Supervise A Coaching Team

mother and kids with hot air balloons

For coaches to fully implement Family-Centered Coaching, they need the support of their organizations–and perhaps more importantly, the support of their direct supervisor. Family-Centered Coaching requires an expanded skill set and a different approach to working with participants. Usually it also requires deeper relationships and accountability both within organizations and across partners.

To succeed in their jobs, coaches need support from supervisors to:

  • Structure their work toward a family-centered approach
  • Problem-solve and support individual family situations
  • Juggle between coaching families and compliance requirements that some coaches must focus on as part of their jobs
  • Make connections to staff and referral sources related to the Wheel of Life
  • Develop accountability mechanisms across staff and referral partners
  • Receive training in implicit bias, racial equity, motivational interviewing, and goal-setting
  • Gain the support of other staff and the organization as a whole.

Supervisors can mirror the family-coaching approach of line staff with families by utilizing a coaching approach with their staff. This offers the opportunity to demonstrate to staff the benefits of a strength-based coaching approach as well as offer greater understanding to supervisors of the challenges in implementing coaching, which in turn will support the work of line staff. Supervisors can work with staff using inquiry, support, goal-setting, and other tools to support staff in their daily work.

Fortunately, a stellar set of available tools already incorporate this approach. Utah’s Department of Human Services recognized the benefit of training supervisors in how to coach their front-line staff and developed a comprehensive three-session training for supervisors in their Family-Focused Case Management and Coaching Materials (http://tinyurl.com/yafn9b5m). The supervisory training curriculum includes:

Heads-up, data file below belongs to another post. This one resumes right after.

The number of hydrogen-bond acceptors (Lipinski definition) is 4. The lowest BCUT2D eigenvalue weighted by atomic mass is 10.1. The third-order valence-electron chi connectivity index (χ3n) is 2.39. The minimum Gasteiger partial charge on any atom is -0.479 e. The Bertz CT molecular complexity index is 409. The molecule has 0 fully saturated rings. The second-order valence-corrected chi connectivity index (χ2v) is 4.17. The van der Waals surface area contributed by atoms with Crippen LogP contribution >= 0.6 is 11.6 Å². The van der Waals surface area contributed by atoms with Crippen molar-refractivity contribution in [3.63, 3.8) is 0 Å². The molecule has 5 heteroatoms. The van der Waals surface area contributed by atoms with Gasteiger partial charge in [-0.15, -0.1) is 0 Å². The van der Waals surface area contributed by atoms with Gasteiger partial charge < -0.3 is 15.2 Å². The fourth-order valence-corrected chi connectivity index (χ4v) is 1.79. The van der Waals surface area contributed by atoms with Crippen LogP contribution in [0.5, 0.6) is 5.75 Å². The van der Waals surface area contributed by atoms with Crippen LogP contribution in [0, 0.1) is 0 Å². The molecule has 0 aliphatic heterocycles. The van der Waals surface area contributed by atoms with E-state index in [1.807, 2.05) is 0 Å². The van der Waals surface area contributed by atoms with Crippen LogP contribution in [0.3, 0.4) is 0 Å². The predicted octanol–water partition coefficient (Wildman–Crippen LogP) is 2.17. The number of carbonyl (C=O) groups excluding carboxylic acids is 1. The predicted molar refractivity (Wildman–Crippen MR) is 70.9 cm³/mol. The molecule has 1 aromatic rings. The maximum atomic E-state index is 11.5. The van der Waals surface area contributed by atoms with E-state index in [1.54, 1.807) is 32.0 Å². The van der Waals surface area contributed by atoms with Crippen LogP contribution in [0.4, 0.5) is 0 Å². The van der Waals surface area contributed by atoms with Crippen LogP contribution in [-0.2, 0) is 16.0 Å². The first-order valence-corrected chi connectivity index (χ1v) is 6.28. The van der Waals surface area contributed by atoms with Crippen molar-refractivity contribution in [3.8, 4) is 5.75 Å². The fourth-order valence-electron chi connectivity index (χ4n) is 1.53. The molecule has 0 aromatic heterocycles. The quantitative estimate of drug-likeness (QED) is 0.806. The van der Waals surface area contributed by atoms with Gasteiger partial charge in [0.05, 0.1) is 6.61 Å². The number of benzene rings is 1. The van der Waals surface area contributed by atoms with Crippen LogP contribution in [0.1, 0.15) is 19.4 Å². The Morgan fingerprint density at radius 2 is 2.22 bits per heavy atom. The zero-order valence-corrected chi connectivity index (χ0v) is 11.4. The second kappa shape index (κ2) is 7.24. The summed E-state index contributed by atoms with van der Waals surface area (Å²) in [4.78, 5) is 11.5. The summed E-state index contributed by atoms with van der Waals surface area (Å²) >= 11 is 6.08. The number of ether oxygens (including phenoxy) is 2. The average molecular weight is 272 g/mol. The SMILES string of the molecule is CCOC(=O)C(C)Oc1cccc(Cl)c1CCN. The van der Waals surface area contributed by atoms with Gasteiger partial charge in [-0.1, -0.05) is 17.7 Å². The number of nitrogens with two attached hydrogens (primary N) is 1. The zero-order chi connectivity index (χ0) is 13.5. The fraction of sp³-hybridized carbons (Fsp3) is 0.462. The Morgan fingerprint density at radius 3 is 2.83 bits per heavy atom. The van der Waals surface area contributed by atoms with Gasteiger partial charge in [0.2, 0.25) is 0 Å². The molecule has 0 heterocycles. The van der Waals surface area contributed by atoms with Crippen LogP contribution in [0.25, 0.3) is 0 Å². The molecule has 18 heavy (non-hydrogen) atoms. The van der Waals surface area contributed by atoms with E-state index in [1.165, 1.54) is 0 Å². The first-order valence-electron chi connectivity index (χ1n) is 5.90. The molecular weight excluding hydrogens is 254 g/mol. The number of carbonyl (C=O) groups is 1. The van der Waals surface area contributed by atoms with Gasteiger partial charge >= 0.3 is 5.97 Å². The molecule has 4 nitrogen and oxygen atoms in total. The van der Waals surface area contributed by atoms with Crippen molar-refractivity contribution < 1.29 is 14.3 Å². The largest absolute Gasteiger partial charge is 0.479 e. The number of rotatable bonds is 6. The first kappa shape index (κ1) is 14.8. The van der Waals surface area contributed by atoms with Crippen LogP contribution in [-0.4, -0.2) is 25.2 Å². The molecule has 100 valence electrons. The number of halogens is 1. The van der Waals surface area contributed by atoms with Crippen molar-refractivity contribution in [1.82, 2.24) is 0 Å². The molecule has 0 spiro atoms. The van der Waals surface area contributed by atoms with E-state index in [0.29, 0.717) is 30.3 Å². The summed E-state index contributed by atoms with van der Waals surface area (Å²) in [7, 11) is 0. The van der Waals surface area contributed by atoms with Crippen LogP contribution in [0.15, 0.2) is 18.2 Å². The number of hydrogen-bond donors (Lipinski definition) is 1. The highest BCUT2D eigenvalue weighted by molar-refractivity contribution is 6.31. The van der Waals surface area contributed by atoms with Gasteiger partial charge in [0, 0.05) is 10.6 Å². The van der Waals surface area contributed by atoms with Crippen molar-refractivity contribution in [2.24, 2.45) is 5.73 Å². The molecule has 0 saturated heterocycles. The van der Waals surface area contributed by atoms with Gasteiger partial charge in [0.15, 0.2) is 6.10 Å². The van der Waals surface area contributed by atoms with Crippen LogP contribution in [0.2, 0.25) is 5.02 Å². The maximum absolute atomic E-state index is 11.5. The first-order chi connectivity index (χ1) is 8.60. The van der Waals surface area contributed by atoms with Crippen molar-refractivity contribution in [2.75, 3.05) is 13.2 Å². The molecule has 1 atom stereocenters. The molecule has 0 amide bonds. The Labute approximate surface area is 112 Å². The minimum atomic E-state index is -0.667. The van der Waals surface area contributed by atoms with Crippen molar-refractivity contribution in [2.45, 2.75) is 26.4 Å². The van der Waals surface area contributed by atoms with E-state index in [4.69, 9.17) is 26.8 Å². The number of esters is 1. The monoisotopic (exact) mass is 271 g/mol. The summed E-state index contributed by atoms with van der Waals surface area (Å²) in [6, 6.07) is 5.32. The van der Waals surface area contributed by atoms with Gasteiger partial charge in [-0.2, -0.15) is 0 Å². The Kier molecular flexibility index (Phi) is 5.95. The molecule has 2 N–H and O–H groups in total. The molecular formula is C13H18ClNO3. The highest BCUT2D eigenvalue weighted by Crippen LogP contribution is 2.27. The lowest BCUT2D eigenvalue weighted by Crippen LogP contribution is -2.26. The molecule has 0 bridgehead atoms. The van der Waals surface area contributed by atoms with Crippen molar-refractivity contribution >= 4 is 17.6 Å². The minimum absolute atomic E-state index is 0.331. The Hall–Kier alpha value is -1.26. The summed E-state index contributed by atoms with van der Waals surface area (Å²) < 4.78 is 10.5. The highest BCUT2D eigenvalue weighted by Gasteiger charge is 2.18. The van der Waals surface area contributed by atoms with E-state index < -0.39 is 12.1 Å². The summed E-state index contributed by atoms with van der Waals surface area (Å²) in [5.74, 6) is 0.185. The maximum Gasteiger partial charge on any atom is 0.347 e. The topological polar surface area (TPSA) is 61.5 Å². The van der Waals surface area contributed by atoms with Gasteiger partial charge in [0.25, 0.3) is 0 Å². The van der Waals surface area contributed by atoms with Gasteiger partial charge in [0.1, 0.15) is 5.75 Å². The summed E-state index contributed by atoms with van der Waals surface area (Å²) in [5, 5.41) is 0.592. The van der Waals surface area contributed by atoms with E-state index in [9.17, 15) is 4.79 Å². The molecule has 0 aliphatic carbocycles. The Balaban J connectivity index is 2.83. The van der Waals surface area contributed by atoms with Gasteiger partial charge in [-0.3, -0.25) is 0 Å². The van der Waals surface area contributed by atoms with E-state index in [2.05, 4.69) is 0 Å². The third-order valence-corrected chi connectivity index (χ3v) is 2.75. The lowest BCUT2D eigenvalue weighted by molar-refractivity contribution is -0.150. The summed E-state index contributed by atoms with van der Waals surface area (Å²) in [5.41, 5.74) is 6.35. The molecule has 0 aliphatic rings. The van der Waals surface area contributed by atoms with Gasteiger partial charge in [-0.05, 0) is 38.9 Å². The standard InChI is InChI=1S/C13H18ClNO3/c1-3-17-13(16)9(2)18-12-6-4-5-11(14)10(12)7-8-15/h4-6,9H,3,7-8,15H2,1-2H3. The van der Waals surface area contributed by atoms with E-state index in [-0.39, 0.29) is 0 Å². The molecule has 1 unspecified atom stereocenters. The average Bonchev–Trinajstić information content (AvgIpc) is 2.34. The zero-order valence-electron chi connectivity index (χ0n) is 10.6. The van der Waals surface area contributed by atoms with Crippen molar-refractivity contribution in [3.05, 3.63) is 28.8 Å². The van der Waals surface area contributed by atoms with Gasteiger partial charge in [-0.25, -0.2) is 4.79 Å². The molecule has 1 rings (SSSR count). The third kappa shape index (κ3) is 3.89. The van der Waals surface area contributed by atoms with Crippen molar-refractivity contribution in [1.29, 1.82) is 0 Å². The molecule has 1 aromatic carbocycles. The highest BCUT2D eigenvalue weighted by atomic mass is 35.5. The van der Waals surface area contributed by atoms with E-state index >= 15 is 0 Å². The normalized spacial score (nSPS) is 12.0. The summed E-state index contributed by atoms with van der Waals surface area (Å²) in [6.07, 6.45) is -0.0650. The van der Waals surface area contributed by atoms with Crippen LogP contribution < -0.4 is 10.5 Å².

The training includes a number of tools, including a supervisor self-assessment, an assessment of supervisory coaching styles, some clear reference graphics for easy review, and some practice scenarios.

Similarly, the University of California, Davis, has developed a training manual to support front-line staff (http://tinyurl.com/ya9xpgr8) to implement coaching approaches in the child welfare system. Two chapters in particular offer tools for supervisors to support staff. Chapter four focuses on capacity- building for coaches and Chapter nine discusses supervisors as coaches and offers several rating scales for supervisors and coaches to assess their skills.

Both of these tools offer supervisors in-depth information and resources to support a coaching approach to supervision that is reinforcing of the family-centered coaching approach, and that can be part of an organization’s shift toward a strength-based approach in organizational culture and operations.